Satan makes an impressive speech with a strong leader image. Here, some readers empathize with Satan and blame God for such cruelty. The important thing here is that Satan does not only influences his fallen angels, but also influences the actual reader to agree with him. Arguably, reader does not get this idea until meeting Satan in person. Reader is forced to question his own morals to decide which side here is actually the righteous one.
Having argued that God usurped his authority, denigrated the angels rank in heaven’s hierarchy, and that submitting to God’s law is accepting the yoke of slavery, Satan asserts that God is demanding adoration for his abusive behavior claiming, “…much less for this to be our lord, and look for adoration to the abuse. (5, lines 799-800) Making a final emotional appeal to the angels’ pride, Satan falsely asserts that offering homage to God and accepting eternal servitude is eternal slavery
The philosophic position the Misfit unknowingly gives voice to in rationalizing his actions is that he is a victim of the circumstances happened to him. As mentioned on page 972, the Misfit says, “I never was a bad boy that I remember of.” The Misfit believes he was innocent and still had to serve time in a penitentiary. The atmosphere of the penitentiary was so traumatic that he lost his innocence and turned into a criminal. When the Misfit says that Jesus has thown everything off balance. He means that Jesus forgives the sinner thus the sinner does not feel guilty.
These themes can be seen throughout the story as Mr. Hooper, the main character as a Reverend, punishes himself over a sin that is never revealed. He punishes himself to the utmost ability by blocking himself from the rest of the world, which in turn causes him to lose his social status and soon become a dark and mysterious man. Although society often frowns upon unexplained or uncommon beliefs, one should still be bound to them even if there are those who greatly oppose it, like Reverend Hooper had done in “The Minister’s Black Veil”. Even though Mr. Hooper is in a healthy relationship with his wife, he says, “Know, then this veil is a type and a symbol, and I am bound to wear it ever, both in light and darkness, in solitude and before the gaze of multitudes, and as with strangers, so with my familiar friends. No mortal eye will see it withdrawn.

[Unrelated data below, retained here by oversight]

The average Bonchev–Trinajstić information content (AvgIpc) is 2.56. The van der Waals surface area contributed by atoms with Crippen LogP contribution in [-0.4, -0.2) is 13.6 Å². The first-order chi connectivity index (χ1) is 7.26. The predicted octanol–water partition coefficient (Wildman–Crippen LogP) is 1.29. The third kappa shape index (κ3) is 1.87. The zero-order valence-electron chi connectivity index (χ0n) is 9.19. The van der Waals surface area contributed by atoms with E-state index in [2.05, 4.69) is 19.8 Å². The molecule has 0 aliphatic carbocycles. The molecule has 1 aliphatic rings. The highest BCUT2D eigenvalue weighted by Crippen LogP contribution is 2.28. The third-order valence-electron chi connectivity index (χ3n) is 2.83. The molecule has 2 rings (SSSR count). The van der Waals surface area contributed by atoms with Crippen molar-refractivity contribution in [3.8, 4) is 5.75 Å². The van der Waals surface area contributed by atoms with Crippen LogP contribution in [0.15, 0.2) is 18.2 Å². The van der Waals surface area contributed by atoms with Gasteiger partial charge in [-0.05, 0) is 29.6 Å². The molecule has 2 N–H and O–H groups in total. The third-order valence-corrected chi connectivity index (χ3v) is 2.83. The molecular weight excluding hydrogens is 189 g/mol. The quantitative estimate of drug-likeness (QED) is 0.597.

You would’ve reacted the same exact way if you were in the same situation, time, body, mental state, and shared the same fate. In Act 5, When Faustus told his scholars about his misery, the First, Second, and Third Scholar told Faustus to, “Yet, Faustus, call on God.” (5.2.27). Faustus still doesn’t call on God, and then asks his students to pray for him, since he is scared of the devil, but isn’t he supposed to be scared of God and how he’ll torture him after death? Why would he choose to lose his current life and the afterlife when he has that one last chance to repent? He is not capable of understanding that God can actually forgive him, but that is what was written for Faustus, by